These kinds of programs especially work when a dispensary is doing well and has revenue to spare. Cannabis customers can encourage the growth of programs like CCP by shopping at dispensaries that run them.

Another way to help individuals is by donating to national patient-based groups such as United Patients Group, an organization that is a valuable resource for patients wanting to learn more about cannabis for specific medical conditions. United Patients Group provides people with resources to help them video chat with a certified doctor, learn what cannabis products are legal in their state, find doctors in their area who embrace cannabis use for medical treatment, explore learning blogs about cannabis and illnesses and more. To contribute to this cause, go to United Patients Group[‘s website and click “donate.”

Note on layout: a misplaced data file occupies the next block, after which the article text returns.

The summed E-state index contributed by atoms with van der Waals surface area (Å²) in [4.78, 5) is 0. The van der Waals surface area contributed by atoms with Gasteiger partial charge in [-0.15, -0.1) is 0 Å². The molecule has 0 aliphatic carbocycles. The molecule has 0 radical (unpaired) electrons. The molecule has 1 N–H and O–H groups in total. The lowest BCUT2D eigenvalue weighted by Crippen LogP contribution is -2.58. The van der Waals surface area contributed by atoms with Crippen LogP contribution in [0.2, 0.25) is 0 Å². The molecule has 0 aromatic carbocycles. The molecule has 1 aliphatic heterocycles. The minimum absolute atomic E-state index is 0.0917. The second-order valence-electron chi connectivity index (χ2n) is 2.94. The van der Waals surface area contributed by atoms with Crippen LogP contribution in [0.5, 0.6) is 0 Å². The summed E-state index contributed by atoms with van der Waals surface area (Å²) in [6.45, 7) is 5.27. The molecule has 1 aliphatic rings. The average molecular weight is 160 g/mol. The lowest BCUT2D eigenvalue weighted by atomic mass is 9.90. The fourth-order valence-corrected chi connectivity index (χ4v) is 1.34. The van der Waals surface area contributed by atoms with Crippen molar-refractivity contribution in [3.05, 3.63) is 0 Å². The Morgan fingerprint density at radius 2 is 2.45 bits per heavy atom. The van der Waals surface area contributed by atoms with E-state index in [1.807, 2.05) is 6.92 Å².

The companies and organizations talked about here, along with so many others not mentioned, demonstrate what it’s like to show a strong compassion to care for the welfare of others. Utilize these programs by supporting altruistic cannabis companies, so that others in the community can benefit. Even a small donation to patient-focused group or program is helpful. Call around to your local dispensaries to find out if they are involved in any philanthropic efforts this holiday season—see how you can support these organizations and people in need.